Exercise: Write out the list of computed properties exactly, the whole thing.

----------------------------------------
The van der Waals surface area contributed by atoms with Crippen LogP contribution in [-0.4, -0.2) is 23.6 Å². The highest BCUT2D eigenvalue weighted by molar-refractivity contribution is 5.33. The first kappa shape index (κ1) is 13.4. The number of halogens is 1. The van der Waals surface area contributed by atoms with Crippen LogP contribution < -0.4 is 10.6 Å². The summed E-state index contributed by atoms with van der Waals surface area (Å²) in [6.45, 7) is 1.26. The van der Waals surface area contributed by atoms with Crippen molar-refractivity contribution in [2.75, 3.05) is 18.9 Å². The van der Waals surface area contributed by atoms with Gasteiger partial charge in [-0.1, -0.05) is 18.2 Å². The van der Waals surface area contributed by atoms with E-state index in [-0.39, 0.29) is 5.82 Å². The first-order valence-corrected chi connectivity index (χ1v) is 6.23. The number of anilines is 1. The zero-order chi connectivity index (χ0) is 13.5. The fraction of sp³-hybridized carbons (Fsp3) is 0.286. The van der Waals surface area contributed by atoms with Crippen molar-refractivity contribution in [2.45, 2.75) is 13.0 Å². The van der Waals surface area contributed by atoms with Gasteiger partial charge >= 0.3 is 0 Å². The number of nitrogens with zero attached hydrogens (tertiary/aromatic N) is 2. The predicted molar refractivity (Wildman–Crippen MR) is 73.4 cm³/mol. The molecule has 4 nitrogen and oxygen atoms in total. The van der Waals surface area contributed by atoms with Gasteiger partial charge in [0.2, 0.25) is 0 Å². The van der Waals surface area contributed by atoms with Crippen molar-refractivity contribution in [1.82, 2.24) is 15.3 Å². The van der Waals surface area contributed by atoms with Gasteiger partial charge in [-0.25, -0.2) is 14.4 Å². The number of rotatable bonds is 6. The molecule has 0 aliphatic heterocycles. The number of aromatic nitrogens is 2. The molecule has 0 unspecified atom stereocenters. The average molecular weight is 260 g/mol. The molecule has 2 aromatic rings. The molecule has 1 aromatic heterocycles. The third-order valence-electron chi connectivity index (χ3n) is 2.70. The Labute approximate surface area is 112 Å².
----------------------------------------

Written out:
The van der Waals surface area contributed by atoms with Crippen LogP contribution in [-0.4, -0.2) is 23.6 Å². The highest BCUT2D eigenvalue weighted by molar-refractivity contribution is 5.33. The first kappa shape index (κ1) is 13.4. The number of halogens is 1. The van der Waals surface area contributed by atoms with Crippen LogP contribution < -0.4 is 10.6 Å². The summed E-state index contributed by atoms with van der Waals surface area (Å²) in [6.45, 7) is 1.26. The van der Waals surface area contributed by atoms with Crippen molar-refractivity contribution in [2.75, 3.05) is 18.9 Å². The van der Waals surface area contributed by atoms with Gasteiger partial charge in [-0.1, -0.05) is 18.2 Å². The van der Waals surface area contributed by atoms with E-state index in [-0.39, 0.29) is 5.82 Å². The first-order valence-corrected chi connectivity index (χ1v) is 6.23. The number of anilines is 1. The zero-order chi connectivity index (χ0) is 13.5. The fraction of sp³-hybridized carbons (Fsp3) is 0.286. The van der Waals surface area contributed by atoms with Crippen molar-refractivity contribution in [2.45, 2.75) is 13.0 Å². The van der Waals surface area contributed by atoms with Gasteiger partial charge >= 0.3 is 0 Å². The number of nitrogens with zero attached hydrogens (tertiary/aromatic N) is 2. The predicted molar refractivity (Wildman–Crippen MR) is 73.4 cm³/mol. The molecule has 4 nitrogen and oxygen atoms in total. The van der Waals surface area contributed by atoms with Gasteiger partial charge in [0.2, 0.25) is 0 Å². The van der Waals surface area contributed by atoms with Crippen molar-refractivity contribution in [1.82, 2.24) is 15.3 Å². The van der Waals surface area contributed by atoms with Gasteiger partial charge in [-0.25, -0.2) is 14.4 Å². The number of rotatable bonds is 6. The molecule has 0 aliphatic heterocycles. The number of aromatic nitrogens is 2. The molecule has 0 unspecified atom stereocenters. The average molecular weight is 260 g/mol. The molecule has 2 aromatic rings. The molecule has 1 aromatic heterocycles. The third-order valence-electron chi connectivity index (χ3n) is 2.70. The Labute approximate surface area is 112 Å².